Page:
Former head of Maxis, Lucy Bradshaw, has stepped down from her role and moved on to other endeavors. She had been with Maxis for 23 years but decided to hang up the boots after helping spearhead Maxis projects like The Sims, Spore and the SimCity reboot.
The news came via a publicly published letter by current CEO of Electronic Arts, Andrew Wilson who explained on the official EA website that Bradshaw would be moving on and that The Sims studio lead, Rachel Franklin, would be taking Bradshaw's place.
According to the letter, Maxis has other projects in the pipeline and Franklin will not only be heading up future expansions for The Sims 4, but also taking charge of Maxis' other projects as well. Wilson writes...
Rachel Franklin, who has been leading our Sims Studio, will now take over leadership of the Maxis group. Rachel will continue to lead the teams working on more new content and cultivating the passionate player community in The Sims 4, and now she will drive our efforts on other new Maxis concepts in development as well.
The letter is short and sweet and spends very little time waxing poetics. It makes it clear that Bradshaw is out and Franklin is in and business will move on as usual. It's a very matter-of-fact approach to the situation and anyone who had become attached to Bradshaw shouldn't read too much into the letter for anything other than the fact that she's now gone and someone else is replacing her.
Bradshaw did garner a lot of heat (although not as much heat as then CEO John Riccitiello) during the launch of Maxis' SimCity reboot back in 2013. The game featured always-on DRM and a forced online, social component that actually crippled the game during launch. People bought the title and couldn't play it for a few weeks as the servers couldn't handle the load, bugs prevented some people from getting into the game and there were lots of other minor missing features and restrictions that left a bad taste in the mouths of SimCity fans.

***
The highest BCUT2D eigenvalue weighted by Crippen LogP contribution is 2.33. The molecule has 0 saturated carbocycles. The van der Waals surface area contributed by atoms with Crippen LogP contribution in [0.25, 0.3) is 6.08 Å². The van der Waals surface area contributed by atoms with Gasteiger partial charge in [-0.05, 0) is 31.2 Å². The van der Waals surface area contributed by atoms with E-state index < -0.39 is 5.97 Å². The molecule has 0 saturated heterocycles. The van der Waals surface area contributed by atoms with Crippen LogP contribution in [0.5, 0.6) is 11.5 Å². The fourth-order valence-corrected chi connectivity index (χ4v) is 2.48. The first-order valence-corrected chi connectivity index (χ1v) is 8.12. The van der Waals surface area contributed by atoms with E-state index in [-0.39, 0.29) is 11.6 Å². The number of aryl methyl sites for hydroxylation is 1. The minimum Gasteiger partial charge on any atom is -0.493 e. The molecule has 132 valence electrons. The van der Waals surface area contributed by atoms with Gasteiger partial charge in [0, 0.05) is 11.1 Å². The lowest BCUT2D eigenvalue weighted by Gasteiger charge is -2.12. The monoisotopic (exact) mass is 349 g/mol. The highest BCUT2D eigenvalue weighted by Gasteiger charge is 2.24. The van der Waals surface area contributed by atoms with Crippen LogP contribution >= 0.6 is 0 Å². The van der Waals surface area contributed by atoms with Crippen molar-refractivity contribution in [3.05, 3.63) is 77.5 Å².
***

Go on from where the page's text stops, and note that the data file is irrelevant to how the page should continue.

At the heart of it all was Lucy Bradshaw running damage control, attempting to answer questions and provide context for the decisions being made at EA and Maxis. Gamers were less-than-satisfied with what they were being told and despite SimCity having a strong start on the sales, it quickly died off as word spread around about the always-on DRM.
After a hacker managed to mod the game to provide an offline version of the experience, EA later admitted that the game could be played offline and opted to offer a patch. It was too little, too late for most fans.
Later on Maxis was embroiled in some controversy with The Sims 4 when fans realized that they were removing a lot of features that were present in The Sims 3, including toddlers and pools. This also reflected poorly on Maxis but they attempted to recoup some trust by releasing some of the DLC for free.
During these past few years Maxis has lost a lot of trust, and it will be interesting to see where Lucy Bradshaw goes from here and where Maxis goes from here.